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Colonel William Preston Johnston, The Life of General Albert Sidney Johnston : His Service in the Armies of the United States, the Republic of Texas, and the Confederate States. 136 0 Browse Search
Robert Underwood Johnson, Clarence Clough Buell, Battles and Leaders of the Civil War: The Opening Battles. Volume 1. 52 0 Browse Search
Ulysses S. Grant, Personal Memoirs of U. S. Grant 44 0 Browse Search
Col. J. Stoddard Johnston, Confederate Military History, a library of Confederate States Military History: Volume 9.1, Kentucky (ed. Clement Anselm Evans) 28 0 Browse Search
Alfred Roman, The military operations of General Beauregard in the war between the states, 1861 to 1865 22 0 Browse Search
Jefferson Davis, The Rise and Fall of the Confederate Government 20 0 Browse Search
Rebellion Record: a Diary of American Events: Documents and Narratives, Volume 4. (ed. Frank Moore) 20 0 Browse Search
Horace Greeley, The American Conflict: A History of the Great Rebellion in the United States of America, 1860-65: its Causes, Incidents, and Results: Intended to exhibit especially its moral and political phases with the drift and progress of American opinion respecting human slavery from 1776 to the close of the War for the Union. Volume II. 14 0 Browse Search
Adam Badeau, Military history of Ulysses S. Grant from April 1861 to April 1865. Volume 1 14 0 Browse Search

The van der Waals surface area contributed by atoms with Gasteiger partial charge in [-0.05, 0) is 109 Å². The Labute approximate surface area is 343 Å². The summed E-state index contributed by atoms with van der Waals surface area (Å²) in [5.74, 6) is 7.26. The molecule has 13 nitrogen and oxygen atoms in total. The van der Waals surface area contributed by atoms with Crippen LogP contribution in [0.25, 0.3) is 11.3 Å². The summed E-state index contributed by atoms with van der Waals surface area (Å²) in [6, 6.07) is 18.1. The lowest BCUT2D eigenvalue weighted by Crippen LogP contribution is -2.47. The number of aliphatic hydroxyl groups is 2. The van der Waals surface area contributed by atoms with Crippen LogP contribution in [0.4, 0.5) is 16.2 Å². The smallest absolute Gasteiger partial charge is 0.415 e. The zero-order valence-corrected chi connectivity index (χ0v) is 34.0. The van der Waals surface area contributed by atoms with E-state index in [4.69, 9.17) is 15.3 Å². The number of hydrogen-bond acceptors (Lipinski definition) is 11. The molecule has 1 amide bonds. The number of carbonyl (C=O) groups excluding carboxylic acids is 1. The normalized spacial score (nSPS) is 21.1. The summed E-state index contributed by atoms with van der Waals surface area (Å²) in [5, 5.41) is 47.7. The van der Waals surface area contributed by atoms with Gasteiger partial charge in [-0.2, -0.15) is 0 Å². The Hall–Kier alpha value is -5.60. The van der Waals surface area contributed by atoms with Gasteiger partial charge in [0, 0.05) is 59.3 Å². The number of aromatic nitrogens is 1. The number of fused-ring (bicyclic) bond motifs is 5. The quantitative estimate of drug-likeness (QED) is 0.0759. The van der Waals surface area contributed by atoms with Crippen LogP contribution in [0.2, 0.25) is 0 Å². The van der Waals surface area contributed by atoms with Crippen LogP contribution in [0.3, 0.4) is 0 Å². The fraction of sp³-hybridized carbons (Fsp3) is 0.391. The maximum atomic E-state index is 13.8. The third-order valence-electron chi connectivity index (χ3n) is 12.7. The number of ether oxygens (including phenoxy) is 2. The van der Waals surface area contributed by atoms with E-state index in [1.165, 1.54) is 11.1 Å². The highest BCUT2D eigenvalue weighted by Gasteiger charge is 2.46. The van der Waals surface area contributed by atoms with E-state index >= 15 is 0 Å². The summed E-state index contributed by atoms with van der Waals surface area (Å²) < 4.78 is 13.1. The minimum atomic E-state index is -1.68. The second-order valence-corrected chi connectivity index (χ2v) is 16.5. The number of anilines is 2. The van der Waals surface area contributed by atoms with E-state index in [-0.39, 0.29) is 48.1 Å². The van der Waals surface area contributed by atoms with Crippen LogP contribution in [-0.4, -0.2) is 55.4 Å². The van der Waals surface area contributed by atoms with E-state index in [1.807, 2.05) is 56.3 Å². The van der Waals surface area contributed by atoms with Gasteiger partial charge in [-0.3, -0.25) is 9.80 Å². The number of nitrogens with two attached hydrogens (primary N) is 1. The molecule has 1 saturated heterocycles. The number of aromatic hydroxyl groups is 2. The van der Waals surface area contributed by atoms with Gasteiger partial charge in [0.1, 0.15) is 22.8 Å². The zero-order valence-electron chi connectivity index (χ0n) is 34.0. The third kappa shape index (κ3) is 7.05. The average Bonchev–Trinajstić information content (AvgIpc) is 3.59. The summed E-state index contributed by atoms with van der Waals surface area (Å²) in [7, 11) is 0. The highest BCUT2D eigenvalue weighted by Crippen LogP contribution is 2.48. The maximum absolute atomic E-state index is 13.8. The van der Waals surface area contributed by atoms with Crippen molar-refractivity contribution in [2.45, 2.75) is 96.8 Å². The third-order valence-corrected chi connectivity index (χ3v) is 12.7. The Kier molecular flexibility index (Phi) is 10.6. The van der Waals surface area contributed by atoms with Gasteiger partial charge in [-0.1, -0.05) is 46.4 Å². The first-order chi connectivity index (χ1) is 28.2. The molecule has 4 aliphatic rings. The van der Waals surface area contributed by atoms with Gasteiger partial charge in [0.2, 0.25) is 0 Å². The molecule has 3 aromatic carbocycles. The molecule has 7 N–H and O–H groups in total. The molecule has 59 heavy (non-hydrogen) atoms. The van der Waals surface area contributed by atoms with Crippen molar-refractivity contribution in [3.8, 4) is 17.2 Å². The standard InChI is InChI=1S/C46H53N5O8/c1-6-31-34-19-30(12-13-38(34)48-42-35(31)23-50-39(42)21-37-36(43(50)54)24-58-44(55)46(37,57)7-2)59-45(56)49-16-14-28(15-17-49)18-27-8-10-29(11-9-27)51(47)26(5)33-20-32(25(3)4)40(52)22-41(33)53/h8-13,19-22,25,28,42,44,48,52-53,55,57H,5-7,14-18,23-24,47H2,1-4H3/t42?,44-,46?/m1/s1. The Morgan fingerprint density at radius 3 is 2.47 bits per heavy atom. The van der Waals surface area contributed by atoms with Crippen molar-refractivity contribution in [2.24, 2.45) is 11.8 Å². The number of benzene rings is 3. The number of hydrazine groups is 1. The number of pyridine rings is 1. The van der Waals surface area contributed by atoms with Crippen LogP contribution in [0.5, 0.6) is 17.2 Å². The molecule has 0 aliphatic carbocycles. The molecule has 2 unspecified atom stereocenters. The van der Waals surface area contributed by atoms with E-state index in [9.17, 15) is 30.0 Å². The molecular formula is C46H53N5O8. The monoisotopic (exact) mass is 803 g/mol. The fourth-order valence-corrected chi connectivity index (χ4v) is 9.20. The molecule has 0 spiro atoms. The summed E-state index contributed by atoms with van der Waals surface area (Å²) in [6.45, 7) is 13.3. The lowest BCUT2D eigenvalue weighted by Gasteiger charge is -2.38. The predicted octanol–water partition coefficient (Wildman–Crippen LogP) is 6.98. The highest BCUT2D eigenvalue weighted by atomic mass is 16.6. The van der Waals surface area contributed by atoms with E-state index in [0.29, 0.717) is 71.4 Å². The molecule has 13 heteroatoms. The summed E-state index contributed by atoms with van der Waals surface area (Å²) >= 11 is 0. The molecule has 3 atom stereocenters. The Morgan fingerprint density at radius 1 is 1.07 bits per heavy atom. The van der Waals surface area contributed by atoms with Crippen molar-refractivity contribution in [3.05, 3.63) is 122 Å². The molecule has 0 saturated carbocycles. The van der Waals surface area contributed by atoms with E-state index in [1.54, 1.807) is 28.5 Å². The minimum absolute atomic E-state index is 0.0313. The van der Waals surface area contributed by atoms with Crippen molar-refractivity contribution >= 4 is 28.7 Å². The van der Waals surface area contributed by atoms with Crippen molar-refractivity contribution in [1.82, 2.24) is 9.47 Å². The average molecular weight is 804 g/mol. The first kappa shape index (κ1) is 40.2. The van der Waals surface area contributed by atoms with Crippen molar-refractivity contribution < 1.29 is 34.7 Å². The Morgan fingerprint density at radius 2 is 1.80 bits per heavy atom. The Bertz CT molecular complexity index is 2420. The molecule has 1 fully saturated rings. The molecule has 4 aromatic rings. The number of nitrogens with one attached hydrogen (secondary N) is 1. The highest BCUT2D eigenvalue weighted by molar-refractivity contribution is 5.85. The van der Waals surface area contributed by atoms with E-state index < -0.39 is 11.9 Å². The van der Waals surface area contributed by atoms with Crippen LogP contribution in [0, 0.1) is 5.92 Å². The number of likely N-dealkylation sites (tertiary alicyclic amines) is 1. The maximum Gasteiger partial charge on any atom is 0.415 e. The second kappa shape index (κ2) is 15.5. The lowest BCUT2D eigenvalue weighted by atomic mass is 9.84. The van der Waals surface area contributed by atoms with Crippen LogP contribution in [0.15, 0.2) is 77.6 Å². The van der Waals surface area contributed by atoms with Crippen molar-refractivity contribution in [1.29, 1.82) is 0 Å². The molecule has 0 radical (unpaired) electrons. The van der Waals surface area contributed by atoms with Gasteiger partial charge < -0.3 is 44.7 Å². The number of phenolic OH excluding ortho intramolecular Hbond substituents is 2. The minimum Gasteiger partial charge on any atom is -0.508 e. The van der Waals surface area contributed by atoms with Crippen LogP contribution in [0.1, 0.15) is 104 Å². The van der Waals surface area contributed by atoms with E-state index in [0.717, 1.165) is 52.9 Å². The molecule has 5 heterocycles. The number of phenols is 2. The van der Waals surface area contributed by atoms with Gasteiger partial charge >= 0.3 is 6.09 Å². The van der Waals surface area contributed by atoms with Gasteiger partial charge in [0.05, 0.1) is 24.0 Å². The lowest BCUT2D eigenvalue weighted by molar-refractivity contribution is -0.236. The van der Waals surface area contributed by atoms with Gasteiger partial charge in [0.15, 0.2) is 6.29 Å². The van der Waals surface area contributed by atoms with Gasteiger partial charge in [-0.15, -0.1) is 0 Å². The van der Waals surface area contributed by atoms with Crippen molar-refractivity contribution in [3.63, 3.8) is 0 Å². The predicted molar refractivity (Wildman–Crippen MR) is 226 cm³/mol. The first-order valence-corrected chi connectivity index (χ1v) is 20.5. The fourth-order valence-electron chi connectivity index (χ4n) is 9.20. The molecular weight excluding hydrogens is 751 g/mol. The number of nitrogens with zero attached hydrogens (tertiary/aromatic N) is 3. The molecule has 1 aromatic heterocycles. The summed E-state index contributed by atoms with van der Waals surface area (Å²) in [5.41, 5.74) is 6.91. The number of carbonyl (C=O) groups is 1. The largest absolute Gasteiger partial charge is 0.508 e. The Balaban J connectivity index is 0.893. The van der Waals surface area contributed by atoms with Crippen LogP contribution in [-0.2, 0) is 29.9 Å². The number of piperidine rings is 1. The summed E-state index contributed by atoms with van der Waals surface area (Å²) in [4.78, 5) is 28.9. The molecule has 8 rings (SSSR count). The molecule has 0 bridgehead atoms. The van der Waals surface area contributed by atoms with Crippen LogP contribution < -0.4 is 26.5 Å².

Southern Historical Society Papers, Volume 6. (ed. Reverend J. William Jones) 12 0 Browse Search
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Browsing named entities in Southern Historical Society Papers, Volume 6. (ed. Reverend J. William Jones). You can also browse the collection for Donelson (Indiana, United States) or search for Donelson (Indiana, United States) in all documents.

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Southern Historical Society Papers, Volume 6. (ed. Reverend J. William Jones), The Confederate career of General Albert Sidney Johnston. (search)
orces were massing at Cairo under Grant, C. F. Smith and McClernand, to attack Donelson and Henry. This movement, if successful, would lay open the road to Nashvillead for the defence of his whole line 31,000 men. Speaking of the movement upon Donelson, the biographer says: To meet it, General Johnston sent a force, which he esti save some seventy-five men, to Donelson. The victorious Federals advanced to Donelson, so soon as a concentration of all the forces intended for the attack was effehing columns. A detailed account of this memorable battle, and of the fall of Donelson, cannot be given here. Colonel Johnston treats the subject ably and fully, anf hammer on linked scales, fought with dragons of the great deep. The fall of Donelson laid open the road to Nashville, which place was not only unfortified but inca arrive soon enough to aid the blow he was about to strike. After the fall of Donelson, Grant's army, reinforced with all the troops from Cairo and other available p